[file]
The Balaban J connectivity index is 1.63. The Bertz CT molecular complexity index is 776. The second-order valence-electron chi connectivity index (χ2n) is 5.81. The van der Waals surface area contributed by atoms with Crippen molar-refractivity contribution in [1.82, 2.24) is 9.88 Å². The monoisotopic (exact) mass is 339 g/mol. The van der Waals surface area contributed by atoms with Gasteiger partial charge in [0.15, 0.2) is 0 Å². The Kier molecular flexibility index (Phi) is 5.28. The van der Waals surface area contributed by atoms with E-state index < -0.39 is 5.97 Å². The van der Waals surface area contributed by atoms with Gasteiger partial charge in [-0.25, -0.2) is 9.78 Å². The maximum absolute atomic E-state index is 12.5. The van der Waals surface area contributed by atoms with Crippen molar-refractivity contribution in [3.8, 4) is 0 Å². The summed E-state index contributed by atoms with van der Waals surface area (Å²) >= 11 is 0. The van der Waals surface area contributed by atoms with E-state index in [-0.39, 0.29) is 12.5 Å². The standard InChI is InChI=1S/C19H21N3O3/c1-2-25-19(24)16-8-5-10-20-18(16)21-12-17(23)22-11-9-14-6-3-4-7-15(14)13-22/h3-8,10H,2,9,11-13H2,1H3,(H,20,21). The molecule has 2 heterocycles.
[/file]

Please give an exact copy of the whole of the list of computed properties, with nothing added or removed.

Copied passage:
The Balaban J connectivity index is 1.63. The Bertz CT molecular complexity index is 776. The second-order valence-electron chi connectivity index (χ2n) is 5.81. The van der Waals surface area contributed by atoms with Crippen molar-refractivity contribution in [1.82, 2.24) is 9.88 Å². The monoisotopic (exact) mass is 339 g/mol. The van der Waals surface area contributed by atoms with Gasteiger partial charge in [0.15, 0.2) is 0 Å². The Kier molecular flexibility index (Phi) is 5.28. The van der Waals surface area contributed by atoms with E-state index < -0.39 is 5.97 Å². The van der Waals surface area contributed by atoms with Gasteiger partial charge in [-0.25, -0.2) is 9.78 Å². The maximum absolute atomic E-state index is 12.5. The van der Waals surface area contributed by atoms with Crippen molar-refractivity contribution in [3.8, 4) is 0 Å². The summed E-state index contributed by atoms with van der Waals surface area (Å²) >= 11 is 0. The van der Waals surface area contributed by atoms with E-state index in [-0.39, 0.29) is 12.5 Å². The standard InChI is InChI=1S/C19H21N3O3/c1-2-25-19(24)16-8-5-10-20-18(16)21-12-17(23)22-11-9-14-6-3-4-7-15(14)13-22/h3-8,10H,2,9,11-13H2,1H3,(H,20,21). The molecule has 2 heterocycles.